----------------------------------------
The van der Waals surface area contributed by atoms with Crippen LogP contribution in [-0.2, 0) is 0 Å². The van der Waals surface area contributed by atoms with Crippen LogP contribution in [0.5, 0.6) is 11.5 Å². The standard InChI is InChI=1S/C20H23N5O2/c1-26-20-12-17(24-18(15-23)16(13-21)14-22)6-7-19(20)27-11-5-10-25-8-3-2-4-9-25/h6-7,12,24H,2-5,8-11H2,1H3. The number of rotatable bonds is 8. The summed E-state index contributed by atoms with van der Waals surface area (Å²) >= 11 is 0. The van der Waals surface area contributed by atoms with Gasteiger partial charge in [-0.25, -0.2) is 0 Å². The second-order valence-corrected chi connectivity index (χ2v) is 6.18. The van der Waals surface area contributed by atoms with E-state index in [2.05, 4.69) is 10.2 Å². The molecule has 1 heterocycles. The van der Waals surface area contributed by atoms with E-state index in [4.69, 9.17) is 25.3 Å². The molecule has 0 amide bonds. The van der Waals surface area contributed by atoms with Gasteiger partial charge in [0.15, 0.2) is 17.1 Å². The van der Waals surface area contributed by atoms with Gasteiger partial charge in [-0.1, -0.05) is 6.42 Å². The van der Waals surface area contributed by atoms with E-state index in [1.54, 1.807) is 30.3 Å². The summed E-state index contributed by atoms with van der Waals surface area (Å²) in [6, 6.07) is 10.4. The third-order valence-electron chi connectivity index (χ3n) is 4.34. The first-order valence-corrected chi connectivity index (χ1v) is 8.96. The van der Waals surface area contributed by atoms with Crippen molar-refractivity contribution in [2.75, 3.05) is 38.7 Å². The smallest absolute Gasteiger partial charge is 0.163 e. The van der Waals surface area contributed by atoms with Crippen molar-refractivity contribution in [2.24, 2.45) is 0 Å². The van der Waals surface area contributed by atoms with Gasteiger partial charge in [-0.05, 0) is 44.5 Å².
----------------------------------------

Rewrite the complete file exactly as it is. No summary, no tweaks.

The van der Waals surface area contributed by atoms with Crippen LogP contribution in [-0.2, 0) is 0 Å². The van der Waals surface area contributed by atoms with Crippen LogP contribution in [0.5, 0.6) is 11.5 Å². The standard InChI is InChI=1S/C20H23N5O2/c1-26-20-12-17(24-18(15-23)16(13-21)14-22)6-7-19(20)27-11-5-10-25-8-3-2-4-9-25/h6-7,12,24H,2-5,8-11H2,1H3. The number of rotatable bonds is 8. The summed E-state index contributed by atoms with van der Waals surface area (Å²) >= 11 is 0. The van der Waals surface area contributed by atoms with Gasteiger partial charge in [-0.25, -0.2) is 0 Å². The second-order valence-corrected chi connectivity index (χ2v) is 6.18. The van der Waals surface area contributed by atoms with E-state index in [2.05, 4.69) is 10.2 Å². The molecule has 1 heterocycles. The van der Waals surface area contributed by atoms with E-state index in [4.69, 9.17) is 25.3 Å². The molecule has 0 amide bonds. The van der Waals surface area contributed by atoms with Gasteiger partial charge in [0.15, 0.2) is 17.1 Å². The van der Waals surface area contributed by atoms with Gasteiger partial charge in [-0.1, -0.05) is 6.42 Å². The van der Waals surface area contributed by atoms with E-state index in [1.54, 1.807) is 30.3 Å². The summed E-state index contributed by atoms with van der Waals surface area (Å²) in [6, 6.07) is 10.4. The third-order valence-electron chi connectivity index (χ3n) is 4.34. The first-order valence-corrected chi connectivity index (χ1v) is 8.96. The van der Waals surface area contributed by atoms with Crippen molar-refractivity contribution in [2.75, 3.05) is 38.7 Å². The smallest absolute Gasteiger partial charge is 0.163 e. The van der Waals surface area contributed by atoms with Crippen molar-refractivity contribution in [2.24, 2.45) is 0 Å². The van der Waals surface area contributed by atoms with Gasteiger partial charge in [-0.05, 0) is 44.5 Å².